Logansport Pharos-Tribune from Logansport, Indiana on May 11, 1898 · Page 23
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Logansport Pharos-Tribune from Logansport, Indiana · Page 23

Logansport, Indiana
Issue Date:
Wednesday, May 11, 1898
Page 23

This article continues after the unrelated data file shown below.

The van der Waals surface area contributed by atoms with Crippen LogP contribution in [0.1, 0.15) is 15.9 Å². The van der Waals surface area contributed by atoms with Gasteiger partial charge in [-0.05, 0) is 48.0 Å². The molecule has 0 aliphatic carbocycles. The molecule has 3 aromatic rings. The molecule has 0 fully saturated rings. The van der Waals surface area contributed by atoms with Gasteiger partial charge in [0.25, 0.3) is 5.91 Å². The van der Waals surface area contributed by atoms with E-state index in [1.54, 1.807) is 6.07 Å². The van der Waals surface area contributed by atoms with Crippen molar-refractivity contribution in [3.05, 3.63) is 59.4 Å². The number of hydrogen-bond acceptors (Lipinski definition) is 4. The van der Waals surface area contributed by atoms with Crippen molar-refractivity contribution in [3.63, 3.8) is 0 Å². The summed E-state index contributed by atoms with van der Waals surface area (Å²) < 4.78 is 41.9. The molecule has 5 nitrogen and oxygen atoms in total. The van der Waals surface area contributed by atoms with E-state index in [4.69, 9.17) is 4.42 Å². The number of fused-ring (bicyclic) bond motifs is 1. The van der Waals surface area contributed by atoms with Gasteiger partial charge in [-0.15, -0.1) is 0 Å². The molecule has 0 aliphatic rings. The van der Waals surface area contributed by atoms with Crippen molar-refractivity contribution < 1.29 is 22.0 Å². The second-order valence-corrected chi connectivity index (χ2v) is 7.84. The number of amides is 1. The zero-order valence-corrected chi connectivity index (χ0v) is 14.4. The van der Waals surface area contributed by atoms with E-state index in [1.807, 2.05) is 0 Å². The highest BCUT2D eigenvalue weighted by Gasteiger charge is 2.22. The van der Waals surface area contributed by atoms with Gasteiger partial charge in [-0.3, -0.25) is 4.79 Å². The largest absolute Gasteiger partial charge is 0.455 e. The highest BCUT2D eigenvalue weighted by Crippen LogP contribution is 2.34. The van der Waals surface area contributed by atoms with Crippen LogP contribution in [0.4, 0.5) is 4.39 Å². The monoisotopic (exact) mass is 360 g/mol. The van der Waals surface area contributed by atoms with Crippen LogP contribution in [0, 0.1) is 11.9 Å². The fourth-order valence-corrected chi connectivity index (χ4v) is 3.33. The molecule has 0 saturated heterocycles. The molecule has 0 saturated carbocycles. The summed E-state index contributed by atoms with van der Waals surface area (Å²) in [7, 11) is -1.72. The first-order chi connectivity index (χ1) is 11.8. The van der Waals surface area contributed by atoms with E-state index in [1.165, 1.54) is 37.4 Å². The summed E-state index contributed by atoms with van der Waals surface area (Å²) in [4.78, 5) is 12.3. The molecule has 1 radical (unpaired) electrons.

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California Limited, Arrangement* have been perfected for a line of Semi-weekly Pullman Vestibuled, Double Drawing Room, and Sleeping Cara between St. Louis and Lo sAngeles, Cal., running through -without change. These cars will leave St. Louis every Wednesday and Saturday night at 9 :00 p. m., arriving at Los Angles, Saturdays and Tuesdays at 5:50 p. m. A Buffet Smoking Car and Dinning Car are attached to this train at Kansas City, running through to Pacific Coast -without change. Only three days from Logansport to Los Angeles, via this line. For berth reservations etc., call on or address WABASSR.R Logansporl, Ind. Do Ion Love If so, secure one of tbe latest and prettiest Two^StepSof tie day, by mailing Ten Cents (silTer or stamps) to cover moiling and postr •go, to the undersigned for a copy of the BIG FOUR TWO-STEP (Mark envelope "Two Step.; We are giving this muaic, which Is regular gfty-cent shoet music, at this exceedingly low raw, for the purpose of advertising, and test- tag die value of the different papers as adver- tUUv; mediums. E. 0. MoCoraiok, Passenger Traffic Manager, "Big Four Bouts." Cinoln cad, 0. Mention this paper when you write. Tralnc Bun by Centrai Time i • DeilJ. T Dlilr. MWt B«ad». ?»O«LO*UI»*CUITTO J*^* CHICAGO D1VIBIOB DATT.T. Chlo»go*8:05 a m;«6:00 a m;*l:26 p m pm:*l:«pm;*8:16pm BRAnrOHD XSD COLUMBUS. LUT« for Bradford *1:10 a m; +7-40 a m; -1:46 «0 : JO am; A DIVIDED HOUSE. MEAN MAN BEATEN. Dinner for tl»* Carpet B«K V LOMinK Game. On the cars a day or two since, coming to B . wae a stalwart man, going to New Yorfe to buy goods. He was not -what might 'be called a stingy or close man, but he was a man who, The Old M.-mn Enjoyed «»e Old Woman'* Predicament. It had rained for four days, not a damp, insinuating drizzle, but a downpour that swept everything before it; the washes, usually nothing but dreary stretches of sand and boulders, wer« _ -~ j wueut u;n~ ...— — - ning full to overflowing with dirty j swindling jrJsrht deprive him of would flood water, and the whole face of the j sacr ;fi e e ?50 to save the copper. v •"""• He had started in the morning without any breakfast, and when E hove in sight he gathered himself up for a general skirmish for any and all kinds of provisions. He had a. carpet bag with him, and going into the din- raging torrents, the zanjas were run- j V b sc »here was a cent due him that IITNKB DIVISION. [,MLT*forBlrner+8:15a m; t»:0»a m- tS:06 p m p m; 8:30 a m Sunday only. . RICBJtOSD AMD OIHCWSATI. iijear* for Blohmond +12:55 am: «:80 a m: *1:05 •1 :M p m ; +10:50 p m. LMLTC for Louisville 12:46 a m : *i .10 p m. U>ul»Tllle *2:40 a m; *!:<* P m. J. A. MoCDI-UHJGH, A«»nt, iiogaaiport. Ind. LOflAKBPOBT HO. "Ail BOUHD, I jMtem Express daily *:S8 a m 6 Mail and Express daily ,»•«*» '• 4 Atlantic Express dally. ,. <•»» m 1C IfcrtWayneAocoEx.8uno.ay.... 6:32 p m T4 local Freight Ex Sunday 4:18 P m W«8T 3OUHD. 8 Western Express daily - 10:3* P m 1 Fast Mail Daily °;J* P ™ 7 Mail and Express dally 2:40 p m 6 Pacific Express daily... ";» * ™ 11 DecaturAccoEx-Sundav i'S? ? „ TS Local Freight Ex-Sunday - 7.o5 a m BBL MYW» »maiOH, W»BT8n>B. 0»TW«m» LOOAK8POBI AJtD CHILI. ms* Bonvo. .._ 8:80 a, n EAST BOtJHD VAN D ALIA LINE. Tim* Table, In effect Dec. 5.1897. Tnlasj L««-v« Liai«»i»s)p«rt, Ijidtaui*. FOR THK NORTH Hn > _.10:40 a. m. No'. ».T.'™"Zr."V".V".VZ_-.". 8:40 p. m. FOR THK SOOTH. Bo< 2! __ ..„ _T:l»a. m. No, s";."~'.'....!""."'.'.'.;.'. 2:18 P. m. Fw complete Tim* Cart, giving all tratai anortaSont, and for full Information as to raw*, through oars, eto.. addra* J. 0. BwawoMH, agent, Logansport. or « 4. Tone. Genaral Passenger Ag*nV HI. Loui*. Mo. r R. & w. Time Table, Psru, Ind. c*«n. ~- »,T> between Peoria and Bandiuky •nd Onfflanr^oUs und Michigan. Direct con- (•ottoni to' ju»d from all points to the United ItatM and. Canada. 4BJUVB MHJTH BOO1CD So n Indianapolis BID dally 7:10 a m «o» " Mail£Xxp-ll:St;am (dafor OM«Pt Sunday) Ko *> Inilpl's Bzp ex Sun.... J :25 p m „ NolMBooheiterlooatarrlve :46p» except iunday, BOUND. country bore testimony to the ravages of the storm. I was riding slovly along in the San Dimas district, picking my way as best I could along the line of ruts that was called a road, when an old. man glided out of the underbrush and stopped me. He was soaking wet and had evidently been out during the entir* storm; but even the dampness of the weather did not destroy tbe smile with which his face was over-spread. "Howdy, stranger," he exclaimed, "hit's bin a rainin'!" "So I see," I answered, "and you seem to have been out in it." "Every bit of hit, stranger, hit's bit a rainin' fer four days, an' I've beer a laughin' all the time. Ye see tht joke is on the ole woman this time ,7es' before this year flood started we got ter argufyin 1 about the prospects I said hit wuz goin' ter rain, an' the ole woman said hit. wuzn't, an' pret-. ty soon this year argufyin' got sc warm thet I called fer a divisshun ol the house, an' the old woman seconded the motion an' immediately toofe the inside an' gave me the outside, an' then the flood came, an' I've been Janghin' ever since." "Is it a laughing matter to be out in the rain for four days?" "Under the circumstances hit is, stranger. Ye see thet's my ranch us yander. Wul, hit hadn't bin a rain- in' more than fifteen minutes before the chicken house went down in the wash, then the barn went, an' then the shack followed." "With your wife in if?" ""With the ole woman in hit!" h« shouted, slapping his leg with glee. "Look down yander, thar she is!" I looked in the direction he was pointing and there In the middle of thi wash was the remains of tae shach with the old woman sitting on the ridge pole, wildly waving her sunbonnet for help, while around and about her raged the torrent. "Come on down, stranger. " said the old man, "I wanter ter talk ter the ole woman." Curious to see the outcome I followed the old man down to the banls of the wash. "Hello, ole woman!" he yelled, when he got within shouting distance, "has hit bin a rainin?" • There was no answer to this, but the old woman's actions were suggestive. Throwing her sunbonnet into the flood she commenced to slide down the roof. "Holy smoke!" gasped the old man. "she's goin' ter swim ashore! Stranger, we'd better git! When the ol« woman is mad she's a holy terror, hut when she's both wet an 1 mad she's a—" The rest I failed to catch as the old man was already legging it down the road. Power of the Premi. It was in the Yildiz kiosk. The luxurious tyrant was indulging the blues by ordering massacres and assinations and was evidently in a horrible humor. When his chamberlain entered and prostrated himself the sultan growled fiercely, "Well?" "The American ambassador wishes to see you." "Tell the dog of an infidel that this is my busy day." The chamberlain sneaked out and returned a moment later with consternation on even' feature. "What now?" shrieked the sultan. "Oh, most serene majesty! thy servant has made a grievous mistake. Ii is not the American ambassador, but an American reporter.' The tyrant trembled in every limb "Admit him at once, and I wii; apologize in person for keeping bin; ing room at E- carpet bag on took another at f:50pm o it K«p Kz Bum No l» Acooai except Bun. ... 8;« a m •DOM not run nortk of Peru on Suadaj. rST3o*»» rates and g nneral infonnaUan oall onJ J Bkloner, ticket agent, L. B. * w. r^ni Imd T o> O. T. Dally, Renwal pasnejurer a^ant, Indlan»polis. Ind. _ Through Pullman Tourist Sleeper f,r Point* n Kansas, CaUiornla, Arizona and New Mexico will leave Indianapolis via the Vandaua lane aaot Wednesday until further jiottoe. For rate, r^aerrattons and full In- fbmaaon, apply to nea«*t ticket agwt of U»e Vandalla XJn«. or 3end to Mr. B. A, Ford, 6. P. A., 8t- Loula, Mo. Impossible to foresee an accident. Sot jmppalble to be prepared for it. i>r. Thomas' Electric Oil— Monarch oTerpaln. the Bosphorus." Stamping his foot, he called tht hideous mutes who do his bidding, and even as the reporter entered the chamberlain was led shrieking to his doom he deposited his one chair, while he its side. H« was lost for about ten minutes; perfectly oblivious to everything, save that he had a blessed consciousness of something very rapidly and agreeably replenishing his inward man. About this time the landlord came round, ejaculated: "Dollar, sir!" "A dollar!" responded the eater, "a dollar! I thought you only charged 50 cents a meal for one? Isn't that so?" "That's true," answered Meanness, "but I count your carpet-bag one, since it occupies a seat." Now the table was far from being crowded, and the gentleman expostulated; but the landlord insisted, and the dollar was reluctantly brought forth, paid over, and the receiver passed on. Our victim deliberately rose, and, opening his carpet-bag to the full extent of its wide mouth, addressed it as follows: "Carpet-bag, it seeme you are an individual, a human individual—since you eat—at least I'vs paid for your eating, and now you must eat!" Upon this he seized everything eatable, that was carriable, within reach- nuts, raisins, apples, cakes and crust pies—and, amid the roars of the 'bystanders, the delight of his brother- passengers and the discomfiture of the landlord, phlegmatically went out and took his seat in the cars. He said he had secured provisions enough to' last him to New York, after a bountiful supply had 'ieen served out in the cars. There was at least $5 worth in the bag, upon which the landlord realized nothing in the way of profit. the -vessel; It may be from nve to ten inches. . The primary purpose of this chamber around the smokestack is fo afford ventilation for the engine room and the stoke hole. In at least one modern passenger ship ventilating pipes from the passenger quarters have been carried to these chambers. Incidentally the space between the shells belps to keep tie stack sightly, for thus constructed, the chimney is cooler on the outside than It would otherwise be, and so it holds paint the better. The Fountain of Ix>ve. Mr. William Waldorf Astor's new fountain for Cliveden, his estate near, London, is the largest private fountain, of the kind in the world. It -is gorgeous and of enormous expense, and the only fountain which rivals it in size and appearance is that of Emperor William in Berlin, the next largest of the kind being at Moscow. Mr. Astor, who expects that this fountain will astoaish the people when it is exhibited, has called it "The Fountain of Love." The shell alone weighs between sixty and seventy tons. This gigantic shell is made of nine pieces of the finest Sienna marble, and is light brown in color, but the huge blocks have been sc skillfully put together that it is almost impossible to 5ee the joins. The nine pieces of Sienna marhle out of ^hiei> the shell is made are the largest blocks of Sienna marble ever taken out of Italy. Like large cut diamonds, they represent an enormous waste of 'material. The fountain in its architectural features represents the development of one idea. It is practically simple and ievoid of ornate carving, excepting in the three groups. GOU> DUST WASHING POWDER Fire Escape Too Handy. A theatrical friend of mine registered at a hotel in a 'big Pennsylvania town once earlier in the season. "Have you a good room?" he asked the clerk. "First-class," said the clerk. I "On what floor?" "Fourth." "Is there a fire escape?" asked the actor, who is nervous about fires. "Yep," answered the clerk. "Well," said the actor, "give me a room right next to the fire -scape." The clerk looked at him closely. "Actor, ain't you?" he asked. "I am," returned the player, proudly. The clerk's look took on a sagacity born of bitter experience. "You don't get no room near a fire escape," said he. "Not on your life, you don't." A >~ew V*e For tlie Telpplioiie. During the early part of a dinner recently given in Washington, the guest of honor, a young married woman who is the proud mother of two very small boys, suddenly paused, with a startled look, in tbe midst of an animated conversation with her host, and cried: "There, if I didn't forget those boys again! Have you a telephone in the house, and may I use it?" Her host conducted her to the telephone, and presently she returned. "I do hope you will pardon me," she said; "but you see, I always have Georgie and Eddie say their prayers to me before they go to sleep. In the hurry of getting off, I forgot it to-night, so I have just called up their nurse. She brought the children to the 'phone, and they have just said their prayers over the wire, so my.niind i,« relieved." THE STEAMSHIP'S CHIMNEY. A PHthc'tlc Incident. "Give me a chancel" It is in a gaudy saloon on that picturesque thoroughfare, the Bowery- The hour is late, but a lavish combination of mirrors and electric lights fills the place with a dazzling radiance "Give me a chance!" As the clear feminine tones ring through the smoke-laden air the tough-looking customers ranged in front of the bar temporarily withdraw their attentioa from the beverages thej' are consuming, and with vulgar curiosity turn their unsteady gaze in the direction from which the voice proceeds. The speaker flushes painfully at finding herself the target for so many bleary eyes. She is little more than a child in years, in spite of the pinched and prematurely old expression of her fac«. But with an effort she restrains h«r impulse to fly from their insolent scrutiny, and with a quivering lip once more repeats her appeal to the man. behind the bar: "Please give me a chance!" "Aw, go chase yerself!" is the brutal retort of the individual addressed. "Youse don't git no chanst onless yar coughs up yer half dollar like de rest. I ain't organinn' dis raffle fer m« ] health, an' don't youse fergit it'" The stroller along the wharves who Bhould see rising from the smokestack of a big steamer a small, and at the start, perfectly defined, column of emofee, which seemed to come from a small smokepipe within the big one, might wonder if the great smokestack was filled with smaller stacks, one for each boiler. As a matter of fact it is pot so filled; but there is within it one smaller smoke pipe, called the donkey stack, which is the chimney for the boiler of the donkey engine, which is used when the vessel is in port in hoisting cargo in and out. It is from this pipe that the small column of smoke is seen to issue. The donkey stack is placed sometimes against the forward inner side of the big stack, sometimes against the after inner side. It may be a 'complete pipe, or it may be formed of iron 1 in the shape of half a pipe, with flanges riveted to the main pipe. If a single one of the larger boilers were used, as it might be when the ship is in port, it might be connected with the donkey stack, but in their regular and common arrangement and use the uptakes of all these boilers run Into the great chimney, whose whole interior is open, except for the braces running across it to strengthen and support it. The chimneys of all large steamships, however, and of jnany other steam vessels as well, are built double, with an inner and an outer shell, with a space between varying; according.to the size Which /fa// is the BetterHalf The housewife's duties are harder than men realize. Cleaning alone is a constant tax on her strength, a never-ended task. More than half the work°of cleaning she can have dene for her. if she will, and the expense will be nest to nothing. Washing Powder. Does the better .half of cleaning; does it better thau any other way known ; does it easily, quickly and cheaply. Largest package—greatest economy. THE N. K. FAIRBANK COMPANY, Chioa-o. St- Louis. New Vork. Boston. Philadelphia. Early Caricaturists and the Wheel. "The Story of the Wheel" is the title of aii article by Frank H. Vi/etelly iu St. Nicholas. The author says of the early form of the bicycle known as the draisine: It is claimed by souio writers tbat the absurd drawings made by the artist Cruiksbank, poking fnu at tbe draisine, or the "hobby liorse, "as the Kuglish called it, did much to prevent any prosress. and, in fact, aii American writer states that his vehicle was "killed" thereby in England iu 1SJS. In the year following, however, he says that it was introduced into. the Uaited States. Notwithstanding the fnu made of it, tbe hobby horso became very popular with very fashionable London. Among the rich it was considered quice tbe correct thing to devote some hours daily to so pleasant a pastime as"drais- ining," and it was no uncommon thing to find a bevy of girls, with their attendants aud a crowd of young dandies, gatherod together at Johnson's Riding academy iii Goldau square, eager to prove their skill upon the draisiue, the idol of the, hour. _____ •me caricatures of Crnikshank and others, though at first they discouraged a pastime that had come to stay, failed in tha long run to have any but a good effect on tbe new industry. Bicycle Colony. There is a uovei movement oa foot in Philadelphia GO establish a cyclists' colony just outside the city limits. It ia said that tho executors of an estate have offered to lease free .of charge a large, number of acres to the -wheelmen providing they agree to keep it in good condition and build npon it. The plan of those behind the movement is to have the more prominent clnbs/sneh as comprise the Associated Cycling Clube of Philadelphia, to build country clubhouses on the laud in-qnestion. 1898 IAT, 189 So. 1 MR. ASTOR'S QCAKTKK MII.J.IOX Group 1.—The first group of figures which forms a part of this fountain is on the end of the shell nearest the entrance gates. This group, made of the finest and whitest Sicilian marble, consists of the heroic sized figure of a woman with a Cupid. The right hand of the figure is outstretched. In it she holds over the basin by the handle a small Greek vase, from which the water pours. Her left hand falls by her side. Standing at her left side is a figure of,a little Cupid, naked, with wings, looking up into her face. The work is pronounced by sculptors to be surpassingly- beautiful. Group 2.—This consists of a woman and a Cupid, both standing and pledging each other in drinking cups. The figure's are large and of the finest Sicilian marble. Group 3.—This group consists of a woman leaning back, -with a Cupid bending over her from a rock. There is no fountain in England ri- valling this one of Mr. Astor's in size and beauty, and it is even said by architects, that as a work of art, and considering its size, it is the finest fountain in the world. This fountain has already cost, according to moderate estimates, a great deal more than fifty thousand pounds. UNPARDONABLE OFFENCE. A Tnle of the Klondike nnd of Tliiii(C» More Precious Than Gold. "W-W-What d-do you want?" The speaker is Mr. John Doem, the Klondike coal merchant, and his inquiry is addressed to the stern-faced man at his bedside who has just awakened him from a pleasant dream. "I wan-; you!" is the blunt reply. •And you'd better hustle into yer clothes, or my friends, who are waitin' outside will get impatient!" There is something in the tone of the stranger, to say nothing of the suggestive way in which he handles his six- shooter—that discourages further questioning. So as quickly as his shaken nerves will allow the coal merchant dresses himself and follows, the visitor downstairs. When he emerges into the street, his fears are redoubled. By the faint gray light of the dawn h« perceives that a large crowd has Bur- rounded his house. And to judge from the fierce yells with which they greet his appearance, their errand is not exactly a peaceable one. But the vender of black diamonds has little time for-speculation. In the twinkling of an eye he is seized, tightly bound and dragged to a near-fcy tree. Then, as the ringleader conies forward with a rope, the ihuddering captiv« recognizes him as a customer of the day before. "Mercy!" be implores. Bwt the leader's only reply is a snarl of rage- In desperation the terrified man appeals to the crowd. "Gentlemen," he cries, the tears rolling down his cheeks, "surely yon ain't a-goin' to -teic a feller citizen'* lif* without givin* him a chance to say a word fer hisself! My weights hae all bin tested by the Government, and it they happen to be short—which, I truly hope they ain't—why, it's no fault of inine." "It is not only a question, of short weight," rejoins tie leader savagely. "Had you confined your cheating to that, we might have overlooked it Bat no mercy can be shown a man who adulterates mis coal painted black!" . LAKE BREEZES brine relief from the sweltering beat of the town or city. They raise your spirits I and restore your enerpy, Tha greatest comfort and pleasure in lake travel is on one of the LAKE MICHIGAN AND LAKE SUPERIOR TRANSPORTATION CO'S ELEGANT STEAMSHIPS, Sailings between Chicago and Mackioac [stand four times every week, at extremely low rates. The new steel steamship "Manlten" is a magnificent vessel, elegantly eq^EPfd »{S every comfort and convenience. Tn-weewy 'twixt Chicago, Charlevoix, Harbor Springs, Petoakey, Bay View, Mackiuac Island, etc. Write for interesting reading matter, sent free, or aslc your nearest agent. Address Jos. Berolzhaim, G. P. A. I,A KB MICH. AND -LAKK SinrERIOR l-KAMS. CO. Ruth and N. Wster St. Chicaa* 22 29 Mo. 9 16 23 30 Tu. 10 17 31 We. 11 18 25 Th. 5 12 19 26 Fri. 6 13 27 Sat 14 21 28 THE NEW WAY. \T70MEN used w to think "female diseases " could only bs treated after "loc a 1 examinations" by physicians. Dread of such treatment kept thousands ol modest -women silent about their Buffering. Thein- troduction of Wine of Cardul has now demonstrated that nine-tenths of all tho cases of menstrual disorders do not require a physician's attention at all. The simple, pure taken In the pit racy of a woman's own home insures quick relief and speedy cure. Women need not hesitate now. Wine of Cardul requires no humiliating examinations for its adoption. It cures any disease that comes under the head of "female troubles"—disordered menses, falling of the womb, "whites, "change of life. It make* women beautiful by making them well. It keeps them young by keeping them healthy. $1.00 at the drug store. For vMce in cases reqalrinr special directions, address, eivinr symptom*. th» "tidies' Advisory Department," The Ch»ttanoot» Madida* Co., Ctatta. aooga.Tenn. V. L ABBISOH, M.B., Carj, Mta., MTU "I nse Win* of Cirdul «rt»n*iv«ljr to mTpraetfeeaisdfind inmost«x««ll«at preparation for fsmala troubiM." TOTHE KLONDIKE Valuable Information for Persons Going to the Gold Fields. Persona who expect to try their luck In that gold fields of Alaska will find it profitable 1* call on Ticket Agents ol the Pennsylvania T.'TIM andget posted on rates, route* and other preliminaries. Thli Information will b« furnished without charge, and any required aid to shaping detail!-will be ohee'rfully extended. If not convenient to>pply to local went of the Pennsylvania Unes, lend your name and address,-with date upon which you Intend to start, the probable .cum bar In the p*rtr,and a request for advice about the fare.'tfm* of trains and other particulars, to the following representative of the Passenger Department and a prompt reply will be made. W.WJUoh- ardson, D. P. Agt. Tn<U«na.polis. Ind. B P. O. ELKS. New Orleans, La.. MAY 10-13,1898. ONE FARE jRound Trip, VIA Tickets will be on sale May! 6th, 7th and 8th. Returning tickets -will be good fifteen days from date sale. For fulljinforraation call on Agenta Big Four Route, or address._the undersigned. B,0. McCOSMICK, WAKEBH J. LYNCH Pasi. Traf. Mgr. Asst. Geni fut.lt Tkt, Aft. CINCINNATI, 0. REDUCED To Various Points Via Pennsylvania Lines- Excursion tickets will be sold Tia Pennsylvania Lines a* indicated in the following paia- -grapbs- Although concessions ia fare are authorized for meetings of certain ordera.tick- ets may be obtained or SUT person whether a member of the order or Interested in the event The reduced rate* will be open to everybody. To Indianapolis, Ind.-May 13th and 14th.ac count Rfteenth Anniversary Baper Com- mandery Knights Templar; good returning until *ayi6£h. Sale °* ticket* wfll be restricted to swtisns in Indiana. To Indianapolis, Ind-—Stay 16th and 1'tfc, valid"retnrnJng"Hay 20th, account I. OOF. $r*nd Lodge andEebekah Anembly of ln- diiia, From point* in Indiana only. On Saturday, January 1st, the Wabtih Faat Government Mail Train, No. 1, traveled 101 miles in 39 minnte*, *j*nr- edly a good beginning of the new 3 ear. Watch further performances of this GREAT FLYER, the fastest mail train in the worH,*nd the PET OP UNCLE 8AH. Are yon ready for the question? Can a railroad operate its trains at a Mile a Minnte dip unless ite roadbed, track and rolling stock are of it high standard? "We Maintain a High Standard." Speed, safety aad comfort an all branded ^WABASH," If yon intend to make a trip to any part of the world, including the "JQoa- dike," communicate with d G. Newell, 1*4.